I. Entering Their Terrain

Sometimes I walk
licking my wounds
into the territories of
other women wolves.

They greet me with a friendly grin
as human wolves are trained to do
but inside I know they are growling
trying to shoo me away.

As I amble on into their territory,
the instinctual wolfish women
provoke me into a miniature battle
—I lose.

I stealthily retrace my steps with new wounds,
afraid of crossing into territories of the wild wolves.

II. When Wolfish Women Who Are Supposed To Live In Packs Are Alone

Detached from my scar-faced clan
of phenomenal women wolves,
I walk the solitary depths of the forest
looking for nightfall.

At the dead of the night
I raise my hung-up face and howl
a lonely howl to the distant moon.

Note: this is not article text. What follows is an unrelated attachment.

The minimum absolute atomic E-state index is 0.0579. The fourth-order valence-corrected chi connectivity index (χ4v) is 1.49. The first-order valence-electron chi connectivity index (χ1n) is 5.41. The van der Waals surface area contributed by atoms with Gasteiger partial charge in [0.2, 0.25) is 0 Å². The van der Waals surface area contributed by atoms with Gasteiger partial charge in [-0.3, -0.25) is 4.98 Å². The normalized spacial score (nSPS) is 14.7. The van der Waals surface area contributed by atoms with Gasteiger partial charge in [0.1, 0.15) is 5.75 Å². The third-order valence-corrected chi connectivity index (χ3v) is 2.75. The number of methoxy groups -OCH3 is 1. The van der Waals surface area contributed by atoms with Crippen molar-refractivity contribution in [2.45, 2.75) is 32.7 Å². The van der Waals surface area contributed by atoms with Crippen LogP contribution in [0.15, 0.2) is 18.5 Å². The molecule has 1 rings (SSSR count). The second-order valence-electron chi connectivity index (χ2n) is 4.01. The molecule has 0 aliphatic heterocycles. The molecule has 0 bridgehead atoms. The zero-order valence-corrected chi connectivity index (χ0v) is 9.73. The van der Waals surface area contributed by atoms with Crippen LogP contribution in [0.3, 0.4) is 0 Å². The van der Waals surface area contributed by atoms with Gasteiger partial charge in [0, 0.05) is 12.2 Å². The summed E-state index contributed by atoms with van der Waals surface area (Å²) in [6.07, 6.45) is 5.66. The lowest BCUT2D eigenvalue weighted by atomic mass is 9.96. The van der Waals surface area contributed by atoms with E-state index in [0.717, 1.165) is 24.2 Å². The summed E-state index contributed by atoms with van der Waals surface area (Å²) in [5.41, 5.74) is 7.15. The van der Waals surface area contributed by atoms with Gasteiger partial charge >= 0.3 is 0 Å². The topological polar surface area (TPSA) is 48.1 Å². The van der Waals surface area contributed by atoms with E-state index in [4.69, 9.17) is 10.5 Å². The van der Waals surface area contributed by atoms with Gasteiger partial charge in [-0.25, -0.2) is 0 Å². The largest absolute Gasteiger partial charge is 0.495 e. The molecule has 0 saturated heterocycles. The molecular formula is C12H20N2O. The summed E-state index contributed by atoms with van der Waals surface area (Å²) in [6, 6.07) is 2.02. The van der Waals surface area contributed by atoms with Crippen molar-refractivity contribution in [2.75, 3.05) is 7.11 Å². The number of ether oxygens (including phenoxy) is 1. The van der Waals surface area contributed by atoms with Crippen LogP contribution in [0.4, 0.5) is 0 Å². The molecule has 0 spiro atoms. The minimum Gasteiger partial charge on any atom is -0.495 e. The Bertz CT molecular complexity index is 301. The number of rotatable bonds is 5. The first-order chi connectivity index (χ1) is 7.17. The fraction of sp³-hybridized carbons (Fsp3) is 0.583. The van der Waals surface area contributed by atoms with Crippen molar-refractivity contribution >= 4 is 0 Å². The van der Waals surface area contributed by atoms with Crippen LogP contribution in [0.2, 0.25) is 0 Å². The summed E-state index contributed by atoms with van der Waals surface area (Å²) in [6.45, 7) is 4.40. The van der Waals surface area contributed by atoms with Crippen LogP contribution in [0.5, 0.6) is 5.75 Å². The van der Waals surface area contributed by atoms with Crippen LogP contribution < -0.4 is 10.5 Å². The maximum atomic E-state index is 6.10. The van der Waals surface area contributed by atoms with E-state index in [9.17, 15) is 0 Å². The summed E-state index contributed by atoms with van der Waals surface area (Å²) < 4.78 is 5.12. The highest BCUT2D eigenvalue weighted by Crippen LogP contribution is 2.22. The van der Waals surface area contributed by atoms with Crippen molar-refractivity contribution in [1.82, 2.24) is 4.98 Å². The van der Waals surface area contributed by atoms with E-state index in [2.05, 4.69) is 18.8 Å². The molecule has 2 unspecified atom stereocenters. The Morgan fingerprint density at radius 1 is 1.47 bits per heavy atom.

III. When the Hunt Begins

The famished woman wolf seeks to please her soul.
A snapping of a twig, a shaking of the leaves
every bit of sound means the movement of prey.

She sniffs the bushes, circles the trails,
perks up her ears and follows the wind.
When her flitting glances finally find her food,
she rushes and lounges and bites her prey to death.

After her kill she leaves
bloody footprints on the forest floor.

_____

Photograph by Joel Sartore / NationalGeographic.com

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Ajapa Sharma
Ajapa Sharma is the co-founding editor of Mithila Review. Her poetry and nonfiction has appeared or is forthcoming in Strange Horizons, These Fine Lines, The Kathmandu Post and Studies in Nepali History and Society, among other publications. You can find her at Twitter: @Ajapa_Sharma Website: http://ajapasharma.com